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Under the Hood: Roll 2 Dice, Take The Highest

**Bedrockbrendan**:

BY RICK MOSCATELLO

Dungeons and Dragons 5E has a few “roll two dice, take the highest” mechanics. The most popular, for good reason, is the Advantage mechanic for rolling a D20 to hit, which is fairly close to a +4.

There are also a few ways to get a “roll two dice, take the highest” effect when rolling damage. Before looking at how this mechanic works for damage, let’s first take a quick look at how one figures the average damage for a single die.

When rolling a single die for damage, you take an expectation. For a D4, for example, you take 1/4 times 1 + (1/4) times 2 + (1/4) time 3 + (1/4) times 4…which adds up to an expected damage of 2.5. I could also just factor out the (1/4), and get (1/4) * (1 + 2 + 3 + 4), a slightly easier way to calculate.

Rather than do that kind of calculation, most players, when dealing damage, just add up the lowest and highest number on the die, and divide by two. That works for a single die

So, the average damage for a D6 is 3.5, (1 + 6)/2. This trick works for a single die roll, but not when rolling multiple dice or dealing with a a strange new mechanic, although taking an expectation still works.

Let’s take a look at expected damage with this mechanic for various dice:

Roll 2 D4, take the highest

Let’s consider the four possible values, and the number of ways you can get those values—each way is equally likely amongst the 16 possible outcomes from rolling a D4 twice.

1 damage is achieved in 1 way, rolling (1,1)

2 damage is achieved in 3 ways, rolling (1,2), (2,1), or (2,2)

3 damage is achieved in 5 ways, rolling (1,3), (2,3), (3,2), (3,1) or (3,3)

4 damage is achieved in 7 ways, rolling (1,4), (2,4), (3,4), (4,3), (4,2) (4,1) or (4,4)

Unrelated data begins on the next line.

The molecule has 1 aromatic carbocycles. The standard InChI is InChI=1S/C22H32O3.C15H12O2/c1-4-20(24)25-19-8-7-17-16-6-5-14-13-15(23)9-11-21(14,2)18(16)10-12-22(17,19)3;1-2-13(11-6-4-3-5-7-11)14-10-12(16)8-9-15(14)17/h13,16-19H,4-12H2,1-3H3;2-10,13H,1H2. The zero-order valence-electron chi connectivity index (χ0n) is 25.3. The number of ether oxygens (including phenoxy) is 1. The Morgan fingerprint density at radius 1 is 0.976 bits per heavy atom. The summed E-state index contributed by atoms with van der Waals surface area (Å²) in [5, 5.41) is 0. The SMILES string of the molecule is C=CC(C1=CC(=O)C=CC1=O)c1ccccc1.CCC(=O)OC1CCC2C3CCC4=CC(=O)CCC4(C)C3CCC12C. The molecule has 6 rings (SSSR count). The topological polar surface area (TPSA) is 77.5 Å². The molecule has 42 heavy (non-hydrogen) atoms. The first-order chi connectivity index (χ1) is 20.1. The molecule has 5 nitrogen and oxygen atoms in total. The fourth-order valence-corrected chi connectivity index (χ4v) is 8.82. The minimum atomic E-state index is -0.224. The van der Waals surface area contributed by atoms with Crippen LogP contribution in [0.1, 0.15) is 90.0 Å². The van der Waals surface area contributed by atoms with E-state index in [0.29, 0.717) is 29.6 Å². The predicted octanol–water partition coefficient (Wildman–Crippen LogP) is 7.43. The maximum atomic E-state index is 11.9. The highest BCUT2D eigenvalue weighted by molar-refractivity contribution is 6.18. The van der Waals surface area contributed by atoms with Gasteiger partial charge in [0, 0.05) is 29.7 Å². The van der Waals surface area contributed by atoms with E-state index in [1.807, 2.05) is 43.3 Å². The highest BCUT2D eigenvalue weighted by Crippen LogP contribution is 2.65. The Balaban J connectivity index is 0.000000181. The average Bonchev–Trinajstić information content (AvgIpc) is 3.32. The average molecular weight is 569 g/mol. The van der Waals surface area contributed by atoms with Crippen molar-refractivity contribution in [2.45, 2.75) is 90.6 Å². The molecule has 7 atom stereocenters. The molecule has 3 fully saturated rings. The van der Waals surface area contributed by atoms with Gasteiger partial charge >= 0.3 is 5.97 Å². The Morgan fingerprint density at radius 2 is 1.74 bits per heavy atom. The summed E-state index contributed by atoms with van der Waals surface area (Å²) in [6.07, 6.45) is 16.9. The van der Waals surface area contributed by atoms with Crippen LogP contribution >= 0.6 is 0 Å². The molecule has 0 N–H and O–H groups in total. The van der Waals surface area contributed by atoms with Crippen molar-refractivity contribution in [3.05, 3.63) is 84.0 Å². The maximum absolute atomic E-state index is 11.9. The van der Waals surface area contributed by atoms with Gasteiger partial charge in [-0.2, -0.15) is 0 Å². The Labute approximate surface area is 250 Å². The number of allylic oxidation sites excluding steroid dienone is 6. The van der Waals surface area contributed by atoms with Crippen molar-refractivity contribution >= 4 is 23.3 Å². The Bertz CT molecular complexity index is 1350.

Note how the number of ways of rolling a damage number increases by two each time the damage increases by one—this pattern works for larger dice as well.

Note also how when I add up all the ways, I get 16—I’ve accounted for all the possible outcomes of rolling a D4, two times.

So now I take expectation.

(1/16) * ( 1 * 1 + 3 *2 + 5*3 + 4 *7) = 3.125.

Thus the new mechanic isn’t much of an improvement for a D 4—you basically expect to do an extra 0.6125 point of damage per attack. Whoop de do.

Roll D6 twice, take the highest

Again, I set up the table of all possible damage rolls, and number of ways I can get that damage (I’ll not bother listing the actual events):

1 damage in 1 way

2 damage in 3 ways

3 damage in 5 ways

4 damage in 7 ways

5 damage in 9 ways

6 damage in 11 ways

Note the number of ways adds up to 36—it’s a cutesy trick. Anyway, I take expectation:

(1/36) * ( 1 * 1 + 2 * 3 + 3 * 5 + 4 * 7 + 5 * 9 + 6 * 11) = 4.47

Gee whiz, the new mechanic is almost identical to just adding 1 point of damage (since the expected roll of a D6 is 3.5).

Roll D8 twice, take the highest

The great thing about seeing the pattern is it really speed up calculating:

1 damage in 1 way

2 damage in 3 ways

3 damage in 5 ways

4 damage in 7 ways

5 damage in 9 ways

6 damage in 11 ways

7 damage in 13 ways

8 damage in 15 ways

With 64 possible outcomes of rolling a D8 two times, it’s good to have a trick. Anyway, the expected damage is 5.8125—well over 1 extra point of damage now.

It’s very clear that as the die gets bigger, the new mechanic becomes more powerful.

When we get to “D10, take the highest”, the expected damage is 7.15—1.65 extra damage. Nice, but hardly game breaking.

Finally, with “D12, take the highest” the expected damage is 8.49—almost two whole extra damage! Woohoo!

While nobody rolls a D20 for damage (I had monsters rolling it in my 15th level 4e game, though), the new mechanic would give an expected damage of 13.825, well over 2 points. One might have guessed it would be closer to 4 points, since Advantage is basically a +4 to hit, but the usefulness of a bonus varies with how hard it is to hit, unlike damage which is always just, well, damage. Note that Advantage for saving throws is thus more like a +2.